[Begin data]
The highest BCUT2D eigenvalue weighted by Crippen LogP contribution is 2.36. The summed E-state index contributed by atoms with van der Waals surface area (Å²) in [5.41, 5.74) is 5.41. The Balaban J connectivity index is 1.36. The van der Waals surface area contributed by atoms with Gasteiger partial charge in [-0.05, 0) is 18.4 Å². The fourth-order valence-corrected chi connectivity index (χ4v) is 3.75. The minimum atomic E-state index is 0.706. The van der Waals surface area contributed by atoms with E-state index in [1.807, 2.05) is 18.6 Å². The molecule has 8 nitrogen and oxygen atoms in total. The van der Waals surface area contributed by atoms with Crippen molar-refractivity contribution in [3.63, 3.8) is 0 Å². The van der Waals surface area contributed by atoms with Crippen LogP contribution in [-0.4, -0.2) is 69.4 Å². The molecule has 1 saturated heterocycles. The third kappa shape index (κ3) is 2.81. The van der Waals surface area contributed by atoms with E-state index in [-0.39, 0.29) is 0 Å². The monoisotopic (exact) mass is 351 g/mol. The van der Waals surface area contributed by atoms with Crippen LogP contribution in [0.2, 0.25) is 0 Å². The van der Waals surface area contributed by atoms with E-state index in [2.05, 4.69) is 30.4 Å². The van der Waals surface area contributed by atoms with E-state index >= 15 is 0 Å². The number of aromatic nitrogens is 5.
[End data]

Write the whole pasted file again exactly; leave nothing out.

The highest BCUT2D eigenvalue weighted by Crippen LogP contribution is 2.36. The summed E-state index contributed by atoms with van der Waals surface area (Å²) in [5.41, 5.74) is 5.41. The Balaban J connectivity index is 1.36. The van der Waals surface area contributed by atoms with Gasteiger partial charge in [-0.05, 0) is 18.4 Å². The fourth-order valence-corrected chi connectivity index (χ4v) is 3.75. The minimum atomic E-state index is 0.706. The van der Waals surface area contributed by atoms with E-state index in [1.807, 2.05) is 18.6 Å². The molecule has 8 nitrogen and oxygen atoms in total. The van der Waals surface area contributed by atoms with Crippen molar-refractivity contribution in [3.63, 3.8) is 0 Å². The van der Waals surface area contributed by atoms with Crippen LogP contribution in [-0.4, -0.2) is 69.4 Å². The molecule has 1 saturated heterocycles. The third kappa shape index (κ3) is 2.81. The van der Waals surface area contributed by atoms with E-state index in [-0.39, 0.29) is 0 Å². The monoisotopic (exact) mass is 351 g/mol. The van der Waals surface area contributed by atoms with Crippen LogP contribution in [0.2, 0.25) is 0 Å². The van der Waals surface area contributed by atoms with E-state index in [2.05, 4.69) is 30.4 Å². The van der Waals surface area contributed by atoms with E-state index >= 15 is 0 Å². The number of aromatic nitrogens is 5.